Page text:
The Government of England has planned new lifelong loans as a way to “divert demand” aside from degrees deemed low value, but they face obstacles from the Treasury and a necessary “complete remake of the student finance system”.
However, the Westminster government has initiated legislation with the goal of fully implementing a lifelong loan entitlement (LLE) framework in 2025, enabling adult learners to learn short courses conveniently or expand up to a full degree over time, the sector is still waiting to receive important details on the planned dynamics of the process and implementation.
Most of these details are expected to be released in the new year, as part of the government’s much-delayed higher education policy consultation, which is also anticipated to include strategies for a minimum entry requirement (MER) or possibly some form of student number controls (SNC) to constrain admission to higher education.
The LLE was adopted by the government as a result of the work of Baroness Wolf, a King’s College London professor who is now also a skill and workforce consultant in the Number 10 Policy Unit, a long-standing advocate of continuous learning accounts who seriously thinks that university education advancement has failed to deliver the efficiency gains that governments aspire.
According to Tim Blackman, vice-chancellor of the Open University, lifelong loans are part of a policy picture in which the government “wants to divert demand from three-year full-time degree programs in subjects and institutions that are not seen as achieving good outcomes,” where graduates pay back a relatively low proportion of their loans. “There is a view [in government] that these students would benefit more from shorter, more vocational courses in either FE or HE,” he said.
Shorter courses would also be less expensive for the government than full-time residential degrees. Although the Open University appreciated the LLE “as a way to access higher education in England more flexibly and enable learners to receive loan funding over a working lifetime,” said Professor Blackman.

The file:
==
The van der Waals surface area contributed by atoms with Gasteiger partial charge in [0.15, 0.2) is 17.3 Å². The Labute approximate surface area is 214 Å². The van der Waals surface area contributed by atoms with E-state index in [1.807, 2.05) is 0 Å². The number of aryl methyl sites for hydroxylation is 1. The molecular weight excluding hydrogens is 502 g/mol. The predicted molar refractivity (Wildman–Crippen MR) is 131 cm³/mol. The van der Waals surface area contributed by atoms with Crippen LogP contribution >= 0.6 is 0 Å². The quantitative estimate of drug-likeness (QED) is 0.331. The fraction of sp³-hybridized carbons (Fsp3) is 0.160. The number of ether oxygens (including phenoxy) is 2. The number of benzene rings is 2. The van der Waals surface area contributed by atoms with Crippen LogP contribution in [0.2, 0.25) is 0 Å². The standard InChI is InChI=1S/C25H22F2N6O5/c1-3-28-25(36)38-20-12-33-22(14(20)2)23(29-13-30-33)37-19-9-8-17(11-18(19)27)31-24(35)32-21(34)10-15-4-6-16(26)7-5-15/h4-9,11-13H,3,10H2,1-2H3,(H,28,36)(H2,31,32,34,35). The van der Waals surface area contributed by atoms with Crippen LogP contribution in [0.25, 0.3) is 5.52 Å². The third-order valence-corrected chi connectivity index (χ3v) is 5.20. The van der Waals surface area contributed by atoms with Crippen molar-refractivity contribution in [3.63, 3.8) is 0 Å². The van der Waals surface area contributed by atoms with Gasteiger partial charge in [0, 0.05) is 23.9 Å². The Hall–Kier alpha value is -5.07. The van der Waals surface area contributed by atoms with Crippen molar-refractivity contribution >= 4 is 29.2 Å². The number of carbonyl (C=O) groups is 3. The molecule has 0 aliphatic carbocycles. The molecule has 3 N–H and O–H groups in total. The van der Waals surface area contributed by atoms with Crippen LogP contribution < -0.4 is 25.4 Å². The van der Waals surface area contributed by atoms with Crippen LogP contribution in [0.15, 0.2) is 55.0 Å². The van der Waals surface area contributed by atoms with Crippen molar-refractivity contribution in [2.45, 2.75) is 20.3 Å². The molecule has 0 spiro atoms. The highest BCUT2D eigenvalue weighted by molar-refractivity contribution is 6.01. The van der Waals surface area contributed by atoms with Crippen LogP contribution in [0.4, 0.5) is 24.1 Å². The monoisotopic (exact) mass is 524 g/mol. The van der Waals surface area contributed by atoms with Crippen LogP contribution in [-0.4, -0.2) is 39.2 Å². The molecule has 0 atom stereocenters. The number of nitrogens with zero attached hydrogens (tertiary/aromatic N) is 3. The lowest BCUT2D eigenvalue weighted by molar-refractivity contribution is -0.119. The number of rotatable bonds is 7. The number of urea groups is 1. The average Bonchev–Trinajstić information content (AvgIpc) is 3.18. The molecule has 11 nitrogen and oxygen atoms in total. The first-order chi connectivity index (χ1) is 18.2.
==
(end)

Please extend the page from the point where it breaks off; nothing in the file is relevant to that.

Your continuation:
He further added that “there were multifaceted details to iron out”. A qualification has more currency than a module, and the government could achieve its objectives through qualifications rather than what could become a ‘supermarket of modules’.
Attempting to change the current system or amending changes in it, in which student loans are conditional on enrolling for qualification, to one in which students can receive a loan to study for a single module “runs a number of risks, including the sheer cost of changing [Student Loans Company] and provider systems to manage this, as well as the danger that single modules become dead ends for the student,” Blackman warned.
Lifelong loans, according to Gordon McKenzie, chief executive of GuildHE and a former senior civil servant responsible for higher education, will further “require a complete remake of the student finance system.”
Whilst also lifelong learning borrowings have the ability to substantially contribute to workforce development, it is critical not to overestimate the loan appetite for mid-career adults, who will have several spending obligations, added Sir Chris.
The LLE, according to Rachel Hewitt, CEO of the MillionPlus group of modern universities, could address recent steep declines in mature student numbers. However, she added that in order for the system to work, the student loan framework must be revamped in order to ensure that students are fully supported throughout their studies, in terms of both fees and living costs.
Lifelong loans would influence older learners’ behaviour in a fee-based system, citing evidence that the downturn in part-time Higher Education in England was driven by increased fees backed by loans.
Questions on Treasury according to Mr McKenzie will revolve around whether the LLE’s “change, upheaval, and cost” will yield in behavioural interventions that increases skill take-up and effectiveness; the “unknown” fraction of loans that will not be reimbursed due to unforeseen labour market outcomes of manageable bits of education; and dictates the cost of the system if scepticism regarding behavioural change proves incorrect and this truly does enhance loan and learning take-up.